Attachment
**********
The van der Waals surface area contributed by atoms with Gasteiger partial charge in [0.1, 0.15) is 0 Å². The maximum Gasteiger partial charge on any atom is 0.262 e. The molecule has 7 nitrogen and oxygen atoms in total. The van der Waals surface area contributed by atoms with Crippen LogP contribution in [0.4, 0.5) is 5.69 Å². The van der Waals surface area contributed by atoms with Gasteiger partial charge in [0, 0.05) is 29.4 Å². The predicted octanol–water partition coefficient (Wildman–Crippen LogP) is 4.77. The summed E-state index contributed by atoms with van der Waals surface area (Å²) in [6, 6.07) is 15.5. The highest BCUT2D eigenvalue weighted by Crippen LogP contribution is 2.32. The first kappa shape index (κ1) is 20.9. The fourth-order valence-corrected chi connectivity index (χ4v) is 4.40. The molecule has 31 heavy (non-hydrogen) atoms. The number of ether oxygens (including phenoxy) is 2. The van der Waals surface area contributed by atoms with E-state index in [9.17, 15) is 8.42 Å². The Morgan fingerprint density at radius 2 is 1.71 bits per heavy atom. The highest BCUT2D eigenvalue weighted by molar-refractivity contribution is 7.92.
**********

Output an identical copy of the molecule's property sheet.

The van der Waals surface area contributed by atoms with Gasteiger partial charge in [0.1, 0.15) is 0 Å². The maximum Gasteiger partial charge on any atom is 0.262 e. The molecule has 7 nitrogen and oxygen atoms in total. The van der Waals surface area contributed by atoms with Crippen LogP contribution in [0.4, 0.5) is 5.69 Å². The van der Waals surface area contributed by atoms with Gasteiger partial charge in [0, 0.05) is 29.4 Å². The predicted octanol–water partition coefficient (Wildman–Crippen LogP) is 4.77. The summed E-state index contributed by atoms with van der Waals surface area (Å²) in [6, 6.07) is 15.5. The highest BCUT2D eigenvalue weighted by Crippen LogP contribution is 2.32. The first kappa shape index (κ1) is 20.9. The fourth-order valence-corrected chi connectivity index (χ4v) is 4.40. The molecule has 31 heavy (non-hydrogen) atoms. The number of ether oxygens (including phenoxy) is 2. The van der Waals surface area contributed by atoms with E-state index in [9.17, 15) is 8.42 Å². The Morgan fingerprint density at radius 2 is 1.71 bits per heavy atom. The highest BCUT2D eigenvalue weighted by molar-refractivity contribution is 7.92.